Are Words The New Weapon To Fight For Social Justice?


As a writer at a law I sincerely believe in the impact of words. The words we write on paper can be our new weapon to fight social injustice, using creativity, analysis, and argumentation as writing skills and elements to change people’s lives.

We receive hundreds of testimonies of illegal immigrants who, for years, have tried to fix their legal status, while spending large amounts of money at different law firms in the United States. The illegal immigrants who apply for a humanitarian visa share their stories with our team. They speak about all the trouble they’ve gone through before coming to this country and being here. We listen to people’s interviews and attempt to write a declaration in which we state why they should get their papers in order. We narrate all the physical, psychological, emotional, legal, and financial abuses they were victims of at the hands of a US Citizen. In these declarations we include why they should be considered not only victims of abuse, but as good people who works for the country. In our declarations, we also use argumentation to convince the immigration authorities to offer our clients work permission and the possibility of fixing their legal status.

Since all of these victims’ hopes rely on the quality of their declaration, this is where words become our most potent weapon to make social justice. Without writing skills like analysis, creativity, argumentation, and syntax, we would prevent those victims from getting justice. We could even put them at risk of being seriously hurt by their abusers or quickly deported. This would be a tragedy, as they must have built their lives in the United States, with a lot of sacrifice and effort living constantly scared. They came looking for better job opportunities and escaping from the insecurity they live in their countries.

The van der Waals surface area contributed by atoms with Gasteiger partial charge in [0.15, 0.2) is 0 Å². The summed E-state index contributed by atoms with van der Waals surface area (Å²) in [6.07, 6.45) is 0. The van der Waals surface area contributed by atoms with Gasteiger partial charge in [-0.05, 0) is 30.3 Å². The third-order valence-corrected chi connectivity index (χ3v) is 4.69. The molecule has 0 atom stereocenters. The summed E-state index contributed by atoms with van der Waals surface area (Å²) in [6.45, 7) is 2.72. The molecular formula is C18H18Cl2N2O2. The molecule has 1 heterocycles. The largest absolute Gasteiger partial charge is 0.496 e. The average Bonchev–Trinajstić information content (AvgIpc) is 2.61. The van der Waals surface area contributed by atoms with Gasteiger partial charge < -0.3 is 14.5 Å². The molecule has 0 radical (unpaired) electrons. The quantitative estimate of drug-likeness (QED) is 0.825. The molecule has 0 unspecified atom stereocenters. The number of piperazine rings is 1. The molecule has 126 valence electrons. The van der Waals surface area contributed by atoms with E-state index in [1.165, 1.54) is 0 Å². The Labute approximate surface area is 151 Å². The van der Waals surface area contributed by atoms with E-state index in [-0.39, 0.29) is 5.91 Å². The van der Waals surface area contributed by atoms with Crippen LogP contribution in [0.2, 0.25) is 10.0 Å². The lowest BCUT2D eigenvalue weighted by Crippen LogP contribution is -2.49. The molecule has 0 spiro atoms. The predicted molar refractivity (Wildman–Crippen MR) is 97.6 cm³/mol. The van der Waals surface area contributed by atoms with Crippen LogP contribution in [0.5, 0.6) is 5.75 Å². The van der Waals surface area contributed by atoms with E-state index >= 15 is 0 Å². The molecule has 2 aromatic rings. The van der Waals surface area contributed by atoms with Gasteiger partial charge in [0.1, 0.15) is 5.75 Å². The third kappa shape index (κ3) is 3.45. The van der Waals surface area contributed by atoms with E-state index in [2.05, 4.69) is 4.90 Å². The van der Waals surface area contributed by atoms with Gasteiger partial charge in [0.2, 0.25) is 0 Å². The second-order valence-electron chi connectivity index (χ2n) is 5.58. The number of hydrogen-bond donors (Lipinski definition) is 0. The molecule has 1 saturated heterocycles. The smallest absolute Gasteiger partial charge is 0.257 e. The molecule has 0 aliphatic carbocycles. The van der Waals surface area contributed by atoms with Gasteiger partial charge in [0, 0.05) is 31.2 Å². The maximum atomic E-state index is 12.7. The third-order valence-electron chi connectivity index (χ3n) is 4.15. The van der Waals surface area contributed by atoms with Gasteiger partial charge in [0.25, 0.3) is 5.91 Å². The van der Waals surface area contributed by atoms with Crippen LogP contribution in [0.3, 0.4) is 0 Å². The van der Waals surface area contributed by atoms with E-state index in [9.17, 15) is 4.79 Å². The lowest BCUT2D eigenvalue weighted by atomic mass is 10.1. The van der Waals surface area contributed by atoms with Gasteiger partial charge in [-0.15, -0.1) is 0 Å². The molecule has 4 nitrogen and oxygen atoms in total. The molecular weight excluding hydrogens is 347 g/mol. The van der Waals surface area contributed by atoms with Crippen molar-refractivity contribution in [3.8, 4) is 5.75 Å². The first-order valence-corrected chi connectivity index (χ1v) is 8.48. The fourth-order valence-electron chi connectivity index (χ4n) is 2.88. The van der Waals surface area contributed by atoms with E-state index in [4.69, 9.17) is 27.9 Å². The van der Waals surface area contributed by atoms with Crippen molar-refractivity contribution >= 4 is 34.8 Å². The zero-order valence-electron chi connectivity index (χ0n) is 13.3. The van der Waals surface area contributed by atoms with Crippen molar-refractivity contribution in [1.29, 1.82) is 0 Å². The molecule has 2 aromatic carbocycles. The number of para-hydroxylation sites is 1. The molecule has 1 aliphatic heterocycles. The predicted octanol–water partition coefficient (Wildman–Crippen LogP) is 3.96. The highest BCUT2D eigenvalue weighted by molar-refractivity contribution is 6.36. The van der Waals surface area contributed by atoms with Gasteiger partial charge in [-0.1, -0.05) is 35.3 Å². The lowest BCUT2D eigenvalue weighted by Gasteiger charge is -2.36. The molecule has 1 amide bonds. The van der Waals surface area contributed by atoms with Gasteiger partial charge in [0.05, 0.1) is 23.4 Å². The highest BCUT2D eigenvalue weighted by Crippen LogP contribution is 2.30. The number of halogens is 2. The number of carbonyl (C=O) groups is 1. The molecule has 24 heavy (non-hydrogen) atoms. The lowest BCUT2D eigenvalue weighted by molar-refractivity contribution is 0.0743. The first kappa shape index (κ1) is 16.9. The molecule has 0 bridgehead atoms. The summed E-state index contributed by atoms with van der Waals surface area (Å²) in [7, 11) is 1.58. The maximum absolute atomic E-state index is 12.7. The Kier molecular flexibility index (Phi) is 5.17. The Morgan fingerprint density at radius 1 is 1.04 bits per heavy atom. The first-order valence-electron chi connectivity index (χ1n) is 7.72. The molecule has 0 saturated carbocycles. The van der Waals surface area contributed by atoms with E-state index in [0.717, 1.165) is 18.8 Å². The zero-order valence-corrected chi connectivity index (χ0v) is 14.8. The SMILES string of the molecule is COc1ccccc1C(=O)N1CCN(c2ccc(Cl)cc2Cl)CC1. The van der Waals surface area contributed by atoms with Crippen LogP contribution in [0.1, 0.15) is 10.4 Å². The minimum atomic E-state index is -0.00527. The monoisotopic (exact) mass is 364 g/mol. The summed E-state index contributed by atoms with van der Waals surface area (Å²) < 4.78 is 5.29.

Testimonies of our clients, show how thank to the usage of written words they lives have changed. 

“Before this process, my situation was fearful since I was deported, and the only fact of seeing a public officer would trigger nerves and fear in me. With this law firm’s help, I have more economic and work opportunities. Today, with my migratory status in order, I have plans to launch my own business. Very thankful to all the team of this law firm.” —Mariana

I arrived in the US 17 years ago. My situation before having documents was still being determined. Even going out was scary for me. Now that I have documents, I feel more tranquil, go out without fear, and can already have a nice job. My plans for the future are working until owning a house for my children. Thank you very much for all your help.”—Luis

“I had always lived afraid of being separated from my children. Still, thanks to this law firm, I can live safer and without fear. Thank you to the whole team for making my fears disappear. Now I can leave the shadows. God bless you.”—Brenda 

Photo by Humberto Chavez